Now, the battle to put butts in seats is one that the theaters have been fighting and losing since the 1940s, so anything that could possibly bring more people in is a good thing, right?

Right?

If that were the case, why would this be the headline in the Los Angeles Times the same day that MoviePass announced their new pricing:

See unlimited movies for $10 a month? Not so fast, says AMC Theatres

AMC Theatres has publicly declared their intent to find a way to block MoviePass at their theaters. And as Polygon reported, AMC Theatres stopped participating in a MoviePass pilot program that allowed subscribers to see 3D and IMAX films. All this despite The Hollywood Reporter headlines such as  "Moviegoing Slows to a Standstill Amid Historic August Slump" and "Summer Box Office Suffers Historic Decline in U.S."

To understand why the exhibitors aren't on board with MoviePass, we need to examine the realities of movie theater attendance. As much as the industry and the press would like you to think that attendance is in free fall, if you were to dig through the data and chart the annual ticket sales from 1980-2016, you'd get this:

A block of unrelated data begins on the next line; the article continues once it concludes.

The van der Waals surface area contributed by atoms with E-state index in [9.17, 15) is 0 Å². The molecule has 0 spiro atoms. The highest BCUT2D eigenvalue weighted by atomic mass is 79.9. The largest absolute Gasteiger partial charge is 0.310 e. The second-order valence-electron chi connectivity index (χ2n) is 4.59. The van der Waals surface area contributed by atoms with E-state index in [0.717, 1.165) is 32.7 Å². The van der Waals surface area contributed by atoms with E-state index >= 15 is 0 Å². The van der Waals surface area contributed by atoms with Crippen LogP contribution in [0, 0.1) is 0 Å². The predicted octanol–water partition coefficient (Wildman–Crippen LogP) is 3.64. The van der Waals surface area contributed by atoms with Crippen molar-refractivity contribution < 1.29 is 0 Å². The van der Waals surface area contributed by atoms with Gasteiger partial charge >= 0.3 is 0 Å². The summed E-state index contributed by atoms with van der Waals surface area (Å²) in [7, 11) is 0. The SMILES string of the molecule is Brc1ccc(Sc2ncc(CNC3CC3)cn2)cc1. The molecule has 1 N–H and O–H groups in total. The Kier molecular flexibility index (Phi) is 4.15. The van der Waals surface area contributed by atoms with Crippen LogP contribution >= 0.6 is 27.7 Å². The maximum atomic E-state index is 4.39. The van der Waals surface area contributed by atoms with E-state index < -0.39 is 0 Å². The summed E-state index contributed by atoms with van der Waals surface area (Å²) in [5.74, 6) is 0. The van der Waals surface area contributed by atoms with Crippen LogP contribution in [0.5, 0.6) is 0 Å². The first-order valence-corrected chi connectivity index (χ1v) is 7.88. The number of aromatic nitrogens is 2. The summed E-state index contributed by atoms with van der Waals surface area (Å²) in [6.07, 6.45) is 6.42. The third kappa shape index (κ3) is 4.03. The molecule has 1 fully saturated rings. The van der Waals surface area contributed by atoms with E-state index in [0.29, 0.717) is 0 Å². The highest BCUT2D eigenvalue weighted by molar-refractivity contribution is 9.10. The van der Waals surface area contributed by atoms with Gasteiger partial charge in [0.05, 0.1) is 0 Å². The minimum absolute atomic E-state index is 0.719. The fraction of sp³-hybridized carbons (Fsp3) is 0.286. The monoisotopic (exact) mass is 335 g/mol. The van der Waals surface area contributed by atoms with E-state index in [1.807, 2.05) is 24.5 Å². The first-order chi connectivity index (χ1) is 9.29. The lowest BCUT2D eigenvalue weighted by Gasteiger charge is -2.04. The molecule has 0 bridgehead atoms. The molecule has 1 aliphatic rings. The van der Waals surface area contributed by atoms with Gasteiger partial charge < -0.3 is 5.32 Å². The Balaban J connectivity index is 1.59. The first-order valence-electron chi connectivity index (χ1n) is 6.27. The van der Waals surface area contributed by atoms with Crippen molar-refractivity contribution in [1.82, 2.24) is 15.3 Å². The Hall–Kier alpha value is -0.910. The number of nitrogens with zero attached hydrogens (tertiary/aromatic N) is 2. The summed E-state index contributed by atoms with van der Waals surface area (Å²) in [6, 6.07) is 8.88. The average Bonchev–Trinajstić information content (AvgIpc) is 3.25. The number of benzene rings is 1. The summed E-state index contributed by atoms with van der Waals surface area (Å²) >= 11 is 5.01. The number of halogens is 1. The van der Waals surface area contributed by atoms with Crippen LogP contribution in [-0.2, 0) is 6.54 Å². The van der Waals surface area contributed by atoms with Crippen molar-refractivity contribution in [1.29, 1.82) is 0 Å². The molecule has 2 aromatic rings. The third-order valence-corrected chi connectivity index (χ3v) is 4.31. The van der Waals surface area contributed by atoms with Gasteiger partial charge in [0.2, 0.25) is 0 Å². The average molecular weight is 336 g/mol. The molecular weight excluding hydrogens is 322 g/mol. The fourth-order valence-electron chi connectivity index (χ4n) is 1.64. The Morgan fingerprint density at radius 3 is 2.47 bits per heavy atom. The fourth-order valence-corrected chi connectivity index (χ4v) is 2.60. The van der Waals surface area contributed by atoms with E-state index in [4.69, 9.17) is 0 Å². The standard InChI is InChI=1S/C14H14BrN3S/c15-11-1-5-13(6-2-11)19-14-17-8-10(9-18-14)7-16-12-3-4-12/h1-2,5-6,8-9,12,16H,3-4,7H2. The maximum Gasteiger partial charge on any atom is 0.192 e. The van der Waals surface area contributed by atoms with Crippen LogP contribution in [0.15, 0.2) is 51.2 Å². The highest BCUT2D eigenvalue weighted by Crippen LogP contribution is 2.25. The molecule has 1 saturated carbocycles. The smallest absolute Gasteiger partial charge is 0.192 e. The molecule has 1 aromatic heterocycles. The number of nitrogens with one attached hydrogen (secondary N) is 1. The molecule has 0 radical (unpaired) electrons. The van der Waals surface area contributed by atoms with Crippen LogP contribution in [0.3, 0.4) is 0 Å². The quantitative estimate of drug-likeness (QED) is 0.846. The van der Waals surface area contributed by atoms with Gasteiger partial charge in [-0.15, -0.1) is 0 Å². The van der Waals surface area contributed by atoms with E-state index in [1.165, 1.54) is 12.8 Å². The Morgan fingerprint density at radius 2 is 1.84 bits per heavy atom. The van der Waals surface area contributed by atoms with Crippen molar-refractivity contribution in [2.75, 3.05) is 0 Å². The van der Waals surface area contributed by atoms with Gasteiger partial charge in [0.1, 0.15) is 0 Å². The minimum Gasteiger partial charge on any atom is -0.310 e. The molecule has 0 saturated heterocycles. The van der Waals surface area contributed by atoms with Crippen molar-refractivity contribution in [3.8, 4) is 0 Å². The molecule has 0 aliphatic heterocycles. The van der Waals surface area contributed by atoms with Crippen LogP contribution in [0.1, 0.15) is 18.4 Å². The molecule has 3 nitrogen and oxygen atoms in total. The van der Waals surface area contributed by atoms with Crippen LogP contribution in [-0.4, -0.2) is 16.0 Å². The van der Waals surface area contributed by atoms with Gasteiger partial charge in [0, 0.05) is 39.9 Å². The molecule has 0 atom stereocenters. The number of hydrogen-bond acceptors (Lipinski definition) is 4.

North American Ticket Sales 1980-2016

Data from the National Association of Theater Owners

As the handy little trend line indicates, ticket sales in North America are currently trending downward, but are roughly in-between the high point and the low point of the 35-year period. So, while theater chains are experimenting with adding restaurants and alcohol to compete with Netflix and your big screen TV, they aren't desperate enough to need an outsider to help spur overall sales. At least not yet.